Chukas – “Ah Tzadik in Peltz”

Every day when thanking Hashem for giving us the ability to learn Torah we make the blessing “…to engross ourselves in the words of Torah.” Why don’t we just thank Hashem for letting us learn Torah; what is so special about being engrossed in the words of Torah?
We find an illustration that answers this question, in this week’s haftorah for the Torah portion of Chukas, which takes place in the Navi of Shoftim. Yiftach was a tzadik (righteous person) who eventually became the leader of the Jewish people and Hashem even endowed him with the special strength and bravery needed to defeat the nation of Ammon. Before the battle he swore to Hashem that if he was victorious he would sacrifice the first living being that he sees come out of his house on the way home from battle. What came out of his house, to his horror, was his daughter singing and dancing for joy over his victory. In the end he felt he must fulfill what he swore and he sacrificed his daughter (Shoftim perek 11).
The Yalkut Shimone paraphrasing a Medrish Tanchuma in Bechukosai relates that four people made a request in an inappropriate manner. One of them was Yiftach, and because he wasn’t a ben Torah he lost his daughter. This is what the pasuk in Mishlay meant when it said: “The fruit of a tzadik is the tree of life and one who takes souls is wise” (Mishlay 11:30). A person could be righteous but if he is not engrossed in Torah he has nothing, for from within the Torah he learns how to “take souls.” Yiftach’s daughter said to him: “Lest one might think the Torah writes that they can sacrifice souls, doesn’t it write ‘from a domesticated animal from the flock”? Yiftach said to her: “I made an oath and you came out!” She said to him: “Yaakov our forefather swore, ‘and all You will give to me I will tithe to you’ and Hashem gave to him 12 tribes do you think he sacrificed one of them, and we never heard about it?” She continued: “Leave me alone and go to court, maybe they will find an excuse to annul your vow.” (Click here for Hebrew text.)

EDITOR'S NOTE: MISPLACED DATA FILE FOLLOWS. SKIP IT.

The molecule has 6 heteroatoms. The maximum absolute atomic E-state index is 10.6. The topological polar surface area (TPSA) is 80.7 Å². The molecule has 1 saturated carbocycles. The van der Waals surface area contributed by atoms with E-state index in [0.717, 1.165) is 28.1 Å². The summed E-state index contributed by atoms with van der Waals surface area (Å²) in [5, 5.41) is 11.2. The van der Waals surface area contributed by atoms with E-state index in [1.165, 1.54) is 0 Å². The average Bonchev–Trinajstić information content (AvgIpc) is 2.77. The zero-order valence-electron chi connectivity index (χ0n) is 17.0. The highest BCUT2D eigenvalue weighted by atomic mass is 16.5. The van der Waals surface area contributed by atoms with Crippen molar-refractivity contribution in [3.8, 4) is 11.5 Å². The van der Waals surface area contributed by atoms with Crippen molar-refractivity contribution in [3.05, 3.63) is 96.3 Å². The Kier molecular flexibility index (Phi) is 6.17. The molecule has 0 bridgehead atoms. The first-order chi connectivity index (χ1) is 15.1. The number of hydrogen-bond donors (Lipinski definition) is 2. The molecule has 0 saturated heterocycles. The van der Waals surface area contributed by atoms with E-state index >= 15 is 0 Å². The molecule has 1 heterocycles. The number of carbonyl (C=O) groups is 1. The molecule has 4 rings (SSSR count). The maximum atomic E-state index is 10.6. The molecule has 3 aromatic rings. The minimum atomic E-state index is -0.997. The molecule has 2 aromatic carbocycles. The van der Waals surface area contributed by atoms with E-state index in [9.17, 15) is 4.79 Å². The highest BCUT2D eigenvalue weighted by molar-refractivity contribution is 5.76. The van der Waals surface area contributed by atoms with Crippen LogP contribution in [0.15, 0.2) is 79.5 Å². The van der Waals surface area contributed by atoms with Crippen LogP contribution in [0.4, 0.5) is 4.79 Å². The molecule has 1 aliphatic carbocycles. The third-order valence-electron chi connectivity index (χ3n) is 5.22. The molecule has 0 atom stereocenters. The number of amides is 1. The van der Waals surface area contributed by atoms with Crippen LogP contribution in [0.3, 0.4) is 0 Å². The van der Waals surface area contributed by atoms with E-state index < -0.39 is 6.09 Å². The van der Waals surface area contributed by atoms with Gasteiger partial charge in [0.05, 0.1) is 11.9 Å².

The Zayis Ra’anan observes that he really didn’t need to find an excuse to annul his vow, but rather she just said this hoping he would go to court and they would tell him he does not have to sacrifice her. (What is interesting to note is that he did go to court and the way a decision is made is largely based on how one formulates his or her question, so Yiftach asked his question in a form of wondering if they can find an excuse to annul his vow, and they could not find one).

What should Yiftach have done? The Yalkut Shimone goes on to list an argument about what he should have done: Rebbe Yochanan says her monetary value was sanctified and had to be donated to the Mishkan. Reish Lakish says Yiftach wasn’t even obligated to donate her value.

In any event, the Etz Yosef on the Medrish Tanchuma says that Yiftach should have been more specific when making an oath or he should have been more knowledgeable when making this type of oath that in the event he might have to sacrifice a person it is giving the person’s value to the Mishkan and not literally sacrificing the person as Yiftach mistakenly thought. (Click here for Hebrew text.)

We see from here an incredibly eye opening thought. Yiftach must have been a Torah observant Jew who did learn Torah, at least every once in a while, because the Medrish said that he was righteous. He would never have become the Jewish leader in the times of the Judges or have Divine powers endowed upon him if he did not observe Torah and mitzvos. Yet, because he wasn’t engrossed in Torah, he made a deadly mistake which caused the loss of his daughter.

A person can be known for his righteousness, but if he isn’t engrossed in his Torah study he essentially can make up his own religion, to the extent that he would execute his own absurd idea of physically sacrificing his own daughter!
We see how important it is not just to live by the Torah and mitzvos, but our attitudes must also be that the Torah is our guidebook to life. We must totally immerse ourselves in its, understanding in order that we can live our lives in a healthy and proper manner.